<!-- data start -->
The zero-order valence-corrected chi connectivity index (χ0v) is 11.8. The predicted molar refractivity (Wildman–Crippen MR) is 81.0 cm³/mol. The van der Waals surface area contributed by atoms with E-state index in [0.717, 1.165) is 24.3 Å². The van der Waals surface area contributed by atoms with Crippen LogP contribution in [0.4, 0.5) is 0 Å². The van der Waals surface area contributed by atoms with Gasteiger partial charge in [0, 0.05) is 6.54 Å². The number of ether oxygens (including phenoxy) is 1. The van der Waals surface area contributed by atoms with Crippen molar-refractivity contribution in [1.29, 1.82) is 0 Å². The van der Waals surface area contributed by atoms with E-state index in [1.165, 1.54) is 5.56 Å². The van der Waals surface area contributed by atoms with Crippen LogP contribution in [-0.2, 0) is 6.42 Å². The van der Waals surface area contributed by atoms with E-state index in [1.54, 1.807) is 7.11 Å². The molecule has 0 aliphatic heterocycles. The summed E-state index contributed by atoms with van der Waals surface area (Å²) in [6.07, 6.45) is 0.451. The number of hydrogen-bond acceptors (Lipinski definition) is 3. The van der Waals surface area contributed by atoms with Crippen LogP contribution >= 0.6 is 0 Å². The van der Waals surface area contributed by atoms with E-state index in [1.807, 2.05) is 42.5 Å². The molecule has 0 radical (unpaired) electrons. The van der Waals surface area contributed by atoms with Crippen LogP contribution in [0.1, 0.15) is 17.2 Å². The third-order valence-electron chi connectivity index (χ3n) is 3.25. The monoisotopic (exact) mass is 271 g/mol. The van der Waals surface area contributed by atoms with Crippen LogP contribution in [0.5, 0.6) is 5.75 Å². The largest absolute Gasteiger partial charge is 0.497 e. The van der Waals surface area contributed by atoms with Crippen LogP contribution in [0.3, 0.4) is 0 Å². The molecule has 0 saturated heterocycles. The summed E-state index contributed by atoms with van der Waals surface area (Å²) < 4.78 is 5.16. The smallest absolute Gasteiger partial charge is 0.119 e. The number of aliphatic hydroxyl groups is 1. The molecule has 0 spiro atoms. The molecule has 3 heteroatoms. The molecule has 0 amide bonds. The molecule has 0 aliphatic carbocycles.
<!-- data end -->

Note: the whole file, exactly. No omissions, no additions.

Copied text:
The zero-order valence-corrected chi connectivity index (χ0v) is 11.8. The predicted molar refractivity (Wildman–Crippen MR) is 81.0 cm³/mol. The van der Waals surface area contributed by atoms with E-state index in [0.717, 1.165) is 24.3 Å². The van der Waals surface area contributed by atoms with Crippen LogP contribution in [0.4, 0.5) is 0 Å². The van der Waals surface area contributed by atoms with Gasteiger partial charge in [0, 0.05) is 6.54 Å². The number of ether oxygens (including phenoxy) is 1. The van der Waals surface area contributed by atoms with Crippen molar-refractivity contribution in [1.29, 1.82) is 0 Å². The van der Waals surface area contributed by atoms with E-state index in [1.165, 1.54) is 5.56 Å². The van der Waals surface area contributed by atoms with Crippen LogP contribution in [-0.2, 0) is 6.42 Å². The van der Waals surface area contributed by atoms with E-state index in [1.54, 1.807) is 7.11 Å². The molecule has 0 aliphatic heterocycles. The summed E-state index contributed by atoms with van der Waals surface area (Å²) in [6.07, 6.45) is 0.451. The number of hydrogen-bond acceptors (Lipinski definition) is 3. The van der Waals surface area contributed by atoms with Crippen LogP contribution >= 0.6 is 0 Å². The van der Waals surface area contributed by atoms with E-state index in [1.807, 2.05) is 42.5 Å². The molecule has 0 radical (unpaired) electrons. The van der Waals surface area contributed by atoms with Crippen LogP contribution in [0.1, 0.15) is 17.2 Å². The third-order valence-electron chi connectivity index (χ3n) is 3.25. The monoisotopic (exact) mass is 271 g/mol. The van der Waals surface area contributed by atoms with Crippen LogP contribution in [0.5, 0.6) is 5.75 Å². The largest absolute Gasteiger partial charge is 0.497 e. The van der Waals surface area contributed by atoms with Crippen LogP contribution in [0.3, 0.4) is 0 Å². The molecule has 0 saturated heterocycles. The summed E-state index contributed by atoms with van der Waals surface area (Å²) < 4.78 is 5.16. The smallest absolute Gasteiger partial charge is 0.119 e. The number of aliphatic hydroxyl groups is 1. The molecule has 0 spiro atoms. The molecule has 3 heteroatoms. The molecule has 0 amide bonds. The molecule has 0 aliphatic carbocycles.